The Risk of Inadequate Diets

It probably doesn’t come as too much of a surprise to you that in the United States almost 40% of adults over 20 are considered obese and over 70% are considered overweight. In the world, 13% of adults over 18 are obese and 39% are overweight. While activity levels do play a role in weight gain, it largely falls back on eating too much. It’s an interesting dichotomy when people are eating way more calories than they need, but are still not getting enough of many essential nutrients.

Regardless of the type of diet you’re following, it’s very possible that you’re experiencing some form of vitamin deficiency. Different types of diets do pose different challenges and that’s all the more reason to be mindful of what you’re at risk for. For example, 80-90% of vegetarians/vegans are Vitamin B12 deficient. That is an alarming statistic that just goes to show that people don’t do enough research before changing the way they eat. The fact that vegans must supplement B12 is well known. In fact, it’s one of the first things I learned about veganism. Point being, the information is there, you just need to look for it. You need to care enough to bother.

Other common vitamin deficiencies among people with a range of diets include: Vitamin D, iron, iodine, calcium, magnesium, and Vitamin A (in developing countries). There are many factors outside of diet such as gender, age, and race that can play a role in what deficiencies you may be at risk for.

Some people gravitate away from supplements because they believe they should be getting everything the need from their food. I get it, no one wants to take a million pills. However, considering how common it is to be vitamin deficient, it would seem they could play a role in helping people meet their needs. I myself take a Vitamin D supplement and eat B12 fortified food.

I’ve believed for a long time that people essentially know how they should eat, but they just don’t want to (myself included). I no longer believe that. Perception can be tricky. There’s so many different ways to eat and an abundance of anecdotal evidence to support each of them. I do believe there is an inherit common sense that most of us possess that tells us things like, “fast food is bad for you” or “salad is good for you”. But doesn’t even that get convoluted? Is a salad with no protein or healthy fats, but a caloric sugary dressing still good for you? Some people argue that a burger from McDonald’s is perfectly healthy as long as you skip the bun. Let’s be honest, many people make deliberately unhealthy decisions, but that doesn’t change the fact that it’s more confusing than ever to know how to eat.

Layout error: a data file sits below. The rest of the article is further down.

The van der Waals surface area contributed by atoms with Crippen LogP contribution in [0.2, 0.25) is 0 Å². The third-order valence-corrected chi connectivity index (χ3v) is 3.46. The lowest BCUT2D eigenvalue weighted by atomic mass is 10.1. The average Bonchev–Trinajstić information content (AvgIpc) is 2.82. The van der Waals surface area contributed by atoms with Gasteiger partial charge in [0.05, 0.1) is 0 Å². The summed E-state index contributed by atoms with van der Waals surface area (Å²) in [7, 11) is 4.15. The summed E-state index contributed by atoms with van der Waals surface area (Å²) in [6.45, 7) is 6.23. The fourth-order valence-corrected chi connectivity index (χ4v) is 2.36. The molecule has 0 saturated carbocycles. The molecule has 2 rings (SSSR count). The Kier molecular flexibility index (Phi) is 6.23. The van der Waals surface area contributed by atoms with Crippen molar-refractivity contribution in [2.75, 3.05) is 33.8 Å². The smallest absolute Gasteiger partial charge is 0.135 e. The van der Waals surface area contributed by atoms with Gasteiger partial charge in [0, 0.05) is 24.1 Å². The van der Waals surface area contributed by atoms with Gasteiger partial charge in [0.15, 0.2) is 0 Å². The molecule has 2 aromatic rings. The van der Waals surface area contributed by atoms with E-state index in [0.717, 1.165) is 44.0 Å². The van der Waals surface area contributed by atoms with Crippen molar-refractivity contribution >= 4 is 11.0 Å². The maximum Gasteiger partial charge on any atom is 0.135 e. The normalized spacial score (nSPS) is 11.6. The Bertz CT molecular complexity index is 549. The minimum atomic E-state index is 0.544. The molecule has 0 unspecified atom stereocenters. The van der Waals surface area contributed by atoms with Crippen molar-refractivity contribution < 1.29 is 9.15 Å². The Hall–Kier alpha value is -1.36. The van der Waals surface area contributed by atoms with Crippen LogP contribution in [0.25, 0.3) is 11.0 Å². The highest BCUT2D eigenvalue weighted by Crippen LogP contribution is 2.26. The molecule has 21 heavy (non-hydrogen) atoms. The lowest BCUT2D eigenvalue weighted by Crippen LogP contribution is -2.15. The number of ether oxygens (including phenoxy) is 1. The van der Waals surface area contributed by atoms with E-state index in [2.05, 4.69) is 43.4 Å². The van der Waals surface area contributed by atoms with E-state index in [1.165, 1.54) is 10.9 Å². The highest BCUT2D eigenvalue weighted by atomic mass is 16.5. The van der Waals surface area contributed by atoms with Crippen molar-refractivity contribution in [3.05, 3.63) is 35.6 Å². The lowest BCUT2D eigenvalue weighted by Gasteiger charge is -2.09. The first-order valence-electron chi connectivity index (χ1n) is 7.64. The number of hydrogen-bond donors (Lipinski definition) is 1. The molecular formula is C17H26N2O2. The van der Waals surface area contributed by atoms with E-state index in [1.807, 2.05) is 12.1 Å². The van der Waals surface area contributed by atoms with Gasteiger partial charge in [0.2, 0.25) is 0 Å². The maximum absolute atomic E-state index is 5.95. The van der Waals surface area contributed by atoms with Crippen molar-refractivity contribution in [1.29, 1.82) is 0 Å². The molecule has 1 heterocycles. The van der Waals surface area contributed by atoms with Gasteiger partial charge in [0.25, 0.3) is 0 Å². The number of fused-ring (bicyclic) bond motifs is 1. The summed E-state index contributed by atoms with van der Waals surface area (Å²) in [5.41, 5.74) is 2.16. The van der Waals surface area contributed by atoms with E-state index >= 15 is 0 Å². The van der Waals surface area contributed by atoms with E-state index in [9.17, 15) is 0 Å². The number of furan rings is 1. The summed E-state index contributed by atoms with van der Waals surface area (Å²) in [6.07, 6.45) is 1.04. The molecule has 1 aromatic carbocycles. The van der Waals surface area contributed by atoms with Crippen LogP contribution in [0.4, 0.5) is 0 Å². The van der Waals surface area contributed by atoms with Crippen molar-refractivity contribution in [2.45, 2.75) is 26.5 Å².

I’m someone who has struggled with my weight my entire life. Switching to veganism was not about losing weight for me, but that is another factor that shapes the way I’m trying to eat. I recently downloaded an app on my phone called Cronometer. It’s one of those things where you can input what you eat and it will tally up the calories and whatnot. However, it also breaks down the vitamins that you’re getting. Not everyone wants to track what they eat everyday and I understand that. However, for some people it can be a wonderful tool to show them the reality of how their food choices may be lacking. For me, focusing on individual nutrients and not just calories has been eye-opening. I’m not looking to follow a fad diet or some lose weight quick scheme. All I want is to give my body the nutrients it needs while not overloading it with a bunch of stuff it doesn’t.

This is a screenshot from the Cronometer app. (No this isn’t an ad.) This is just a sample of some of the information you can gather from it. On this day I did pretty well, but I was a little low in protein and Vitamin E (which is indicated on a different page than what’s shown). So, if I saw these were consistent problems I could start incorporating more protein and Vitamin E rich foods into my diet. Obviously I’m doing just fine with Vitmain A.



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